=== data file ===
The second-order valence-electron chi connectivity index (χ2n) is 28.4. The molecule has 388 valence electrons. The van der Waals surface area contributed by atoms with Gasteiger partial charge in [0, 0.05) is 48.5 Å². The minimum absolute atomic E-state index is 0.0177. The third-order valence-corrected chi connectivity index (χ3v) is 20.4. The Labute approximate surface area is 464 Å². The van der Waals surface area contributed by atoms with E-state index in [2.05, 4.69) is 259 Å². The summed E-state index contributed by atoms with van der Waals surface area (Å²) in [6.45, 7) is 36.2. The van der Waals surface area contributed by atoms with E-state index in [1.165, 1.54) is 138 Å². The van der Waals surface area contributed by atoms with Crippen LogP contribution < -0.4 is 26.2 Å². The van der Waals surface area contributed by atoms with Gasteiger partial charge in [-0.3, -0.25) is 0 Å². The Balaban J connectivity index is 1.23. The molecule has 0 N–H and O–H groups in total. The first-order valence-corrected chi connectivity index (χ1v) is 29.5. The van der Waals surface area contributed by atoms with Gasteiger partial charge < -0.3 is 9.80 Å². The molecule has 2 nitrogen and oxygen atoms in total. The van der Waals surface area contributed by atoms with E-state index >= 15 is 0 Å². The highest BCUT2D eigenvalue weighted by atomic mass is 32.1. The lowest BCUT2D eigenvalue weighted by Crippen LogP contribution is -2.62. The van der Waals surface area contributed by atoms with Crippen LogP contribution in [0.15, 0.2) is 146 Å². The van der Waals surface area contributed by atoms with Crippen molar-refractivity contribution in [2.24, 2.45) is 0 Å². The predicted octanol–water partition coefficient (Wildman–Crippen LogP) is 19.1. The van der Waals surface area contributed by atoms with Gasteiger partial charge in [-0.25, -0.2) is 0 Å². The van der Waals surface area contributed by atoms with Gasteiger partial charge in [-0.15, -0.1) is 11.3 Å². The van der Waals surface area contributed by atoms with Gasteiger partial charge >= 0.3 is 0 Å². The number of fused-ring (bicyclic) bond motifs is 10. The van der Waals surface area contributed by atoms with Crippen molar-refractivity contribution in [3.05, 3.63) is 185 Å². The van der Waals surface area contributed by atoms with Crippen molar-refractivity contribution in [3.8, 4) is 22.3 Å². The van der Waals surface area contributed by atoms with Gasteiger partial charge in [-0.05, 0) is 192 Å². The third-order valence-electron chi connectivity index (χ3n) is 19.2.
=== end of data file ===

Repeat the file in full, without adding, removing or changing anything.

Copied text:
The second-order valence-electron chi connectivity index (χ2n) is 28.4. The molecule has 388 valence electrons. The van der Waals surface area contributed by atoms with Gasteiger partial charge in [0, 0.05) is 48.5 Å². The minimum absolute atomic E-state index is 0.0177. The third-order valence-corrected chi connectivity index (χ3v) is 20.4. The Labute approximate surface area is 464 Å². The van der Waals surface area contributed by atoms with E-state index in [2.05, 4.69) is 259 Å². The summed E-state index contributed by atoms with van der Waals surface area (Å²) in [6.45, 7) is 36.2. The van der Waals surface area contributed by atoms with E-state index in [1.165, 1.54) is 138 Å². The van der Waals surface area contributed by atoms with Crippen LogP contribution < -0.4 is 26.2 Å². The van der Waals surface area contributed by atoms with Gasteiger partial charge in [-0.3, -0.25) is 0 Å². The Balaban J connectivity index is 1.23. The molecule has 0 N–H and O–H groups in total. The first-order valence-corrected chi connectivity index (χ1v) is 29.5. The van der Waals surface area contributed by atoms with Gasteiger partial charge < -0.3 is 9.80 Å². The molecule has 2 nitrogen and oxygen atoms in total. The van der Waals surface area contributed by atoms with E-state index >= 15 is 0 Å². The highest BCUT2D eigenvalue weighted by atomic mass is 32.1. The lowest BCUT2D eigenvalue weighted by Crippen LogP contribution is -2.62. The van der Waals surface area contributed by atoms with Crippen LogP contribution in [0.15, 0.2) is 146 Å². The van der Waals surface area contributed by atoms with Crippen molar-refractivity contribution in [2.24, 2.45) is 0 Å². The predicted octanol–water partition coefficient (Wildman–Crippen LogP) is 19.1. The van der Waals surface area contributed by atoms with Gasteiger partial charge in [-0.25, -0.2) is 0 Å². The van der Waals surface area contributed by atoms with Gasteiger partial charge in [-0.15, -0.1) is 11.3 Å². The van der Waals surface area contributed by atoms with Gasteiger partial charge >= 0.3 is 0 Å². The number of fused-ring (bicyclic) bond motifs is 10. The van der Waals surface area contributed by atoms with Crippen molar-refractivity contribution in [3.05, 3.63) is 185 Å². The van der Waals surface area contributed by atoms with Crippen molar-refractivity contribution in [3.8, 4) is 22.3 Å². The van der Waals surface area contributed by atoms with Gasteiger partial charge in [-0.05, 0) is 192 Å². The third-order valence-electron chi connectivity index (χ3n) is 19.2.